Briefs

Want to represent ABQ’s Westside in the NM Senate? Nov. 10 is the deadline for applications.

By: - October 31, 2022 1:56 pm

What NM Senate District 26 will look like after 2024 race. (Courtesy of the N.M. Secretary of State’s Office)

Applicants can send a letter of interest and résumé to the following address or email:

Bernalillo County Manager’s Office

Attention: Julie Morgas Baca, County Manager

415 Silver Ave, SW, 8th Floor, Albuquerque, NM, 87102

Or via email to: [email protected]

The commission meets Nov. 15 at 5 p.m. to make the appointment.

Those interested in filling the seat left empty by New Mexico State Sen. Jacob Candelaria have until Nov. 10 to apply, a date established after tensions flared among the county board charged with replacing him. 

Sen. Jacob Candelaria, a Democrat-turned-independent, announced Oct. 19 that he would be resigning that day, which was two years before his term was up. Because District 26, which Candelaria represented, sits entirely in the county, the Bernalillo County Commission is tasked with naming his replacement.

The county announced Friday that commissioners will make the appointment Nov. 15. Those interested must be at least 25-years-old and live within the current boundaries of Senate District 26.

It took a heated debate to get there. Debbie O’Malley, a Westside commissioner, said she was worried the decision was being rushed to favor political insiders. The argument reportedly ended with O’Malley cursing at a fellow commissioner after the meeting, the Albuquerque Journal reported

Commissioners who were in favor of naming a replacement quickly countered that residents shouldn’t have to wait unnecessarily long to have representation in District 26.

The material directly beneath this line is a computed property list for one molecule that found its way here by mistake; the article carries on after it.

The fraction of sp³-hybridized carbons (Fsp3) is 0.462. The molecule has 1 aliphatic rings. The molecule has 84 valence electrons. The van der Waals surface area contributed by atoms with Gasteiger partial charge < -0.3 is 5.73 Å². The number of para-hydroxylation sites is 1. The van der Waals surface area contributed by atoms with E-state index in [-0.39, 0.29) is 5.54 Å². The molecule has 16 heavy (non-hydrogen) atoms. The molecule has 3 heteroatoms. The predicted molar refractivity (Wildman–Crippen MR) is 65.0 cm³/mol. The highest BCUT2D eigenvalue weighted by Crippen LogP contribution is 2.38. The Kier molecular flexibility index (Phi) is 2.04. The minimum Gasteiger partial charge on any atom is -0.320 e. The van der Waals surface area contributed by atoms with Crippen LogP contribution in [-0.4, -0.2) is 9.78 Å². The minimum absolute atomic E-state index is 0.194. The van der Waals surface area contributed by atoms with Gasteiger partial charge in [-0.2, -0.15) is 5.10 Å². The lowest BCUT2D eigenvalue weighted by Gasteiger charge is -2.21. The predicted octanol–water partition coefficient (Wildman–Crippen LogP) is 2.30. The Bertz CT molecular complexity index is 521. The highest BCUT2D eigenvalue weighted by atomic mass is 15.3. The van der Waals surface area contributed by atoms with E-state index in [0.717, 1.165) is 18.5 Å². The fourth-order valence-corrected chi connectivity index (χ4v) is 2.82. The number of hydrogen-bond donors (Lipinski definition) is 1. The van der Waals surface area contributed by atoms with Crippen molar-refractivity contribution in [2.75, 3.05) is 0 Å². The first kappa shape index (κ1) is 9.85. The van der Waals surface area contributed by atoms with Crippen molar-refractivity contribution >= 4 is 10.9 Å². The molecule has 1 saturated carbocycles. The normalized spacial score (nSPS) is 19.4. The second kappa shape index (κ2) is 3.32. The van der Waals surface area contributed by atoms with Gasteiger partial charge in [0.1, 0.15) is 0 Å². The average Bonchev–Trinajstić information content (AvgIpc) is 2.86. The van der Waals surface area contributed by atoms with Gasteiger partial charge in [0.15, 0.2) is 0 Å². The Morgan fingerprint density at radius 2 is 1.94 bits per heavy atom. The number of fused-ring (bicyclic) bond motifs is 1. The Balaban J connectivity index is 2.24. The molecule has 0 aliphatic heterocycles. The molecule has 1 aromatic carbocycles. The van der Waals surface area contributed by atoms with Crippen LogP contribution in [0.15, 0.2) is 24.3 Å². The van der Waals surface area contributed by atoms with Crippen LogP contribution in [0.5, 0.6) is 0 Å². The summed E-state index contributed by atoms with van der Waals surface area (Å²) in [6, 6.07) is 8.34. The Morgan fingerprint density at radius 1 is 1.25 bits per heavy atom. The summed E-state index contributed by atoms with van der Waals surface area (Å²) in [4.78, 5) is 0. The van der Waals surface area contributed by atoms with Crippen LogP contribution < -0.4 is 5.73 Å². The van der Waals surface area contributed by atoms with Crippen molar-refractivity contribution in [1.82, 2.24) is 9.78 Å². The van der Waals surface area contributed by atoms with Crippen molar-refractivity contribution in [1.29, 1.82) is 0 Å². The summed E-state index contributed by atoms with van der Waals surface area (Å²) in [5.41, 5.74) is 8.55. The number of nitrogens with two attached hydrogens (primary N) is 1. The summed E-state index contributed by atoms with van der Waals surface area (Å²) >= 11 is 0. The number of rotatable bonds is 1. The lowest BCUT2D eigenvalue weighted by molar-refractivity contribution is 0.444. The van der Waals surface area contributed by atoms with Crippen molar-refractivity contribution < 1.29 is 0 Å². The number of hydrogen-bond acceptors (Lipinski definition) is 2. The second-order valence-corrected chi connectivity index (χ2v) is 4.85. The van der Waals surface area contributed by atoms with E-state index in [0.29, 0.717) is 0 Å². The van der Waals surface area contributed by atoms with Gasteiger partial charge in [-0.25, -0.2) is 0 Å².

Rep. Antonio “Moe” Maestas, a Westside Democrat, announced that he had eyes on Candelaria’s seat hours after the senator’s resignation, and said that he would soon apply. He told Source New Mexico previously that he hoped the commission would act fast.

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Patrick Lohmann
Patrick Lohmann

Patrick Lohmann has been a reporter since 2007, when he wrote stories for $15 apiece at a now-defunct tabloid in Gallup, his hometown. Since then, he's worked at UNM's Daily Lobo, the Albuquerque Journal and the Syracuse Post-Standard. Along the way, he's won several state and national awards for his reporting, including for an exposé on a cult-like Alcoholics Anonymous group and a feature on an Upstate New York militia member who died of COVID-19. He's thrilled to be back home in New Mexico, where he works to tell stories that resonate and make an impact.

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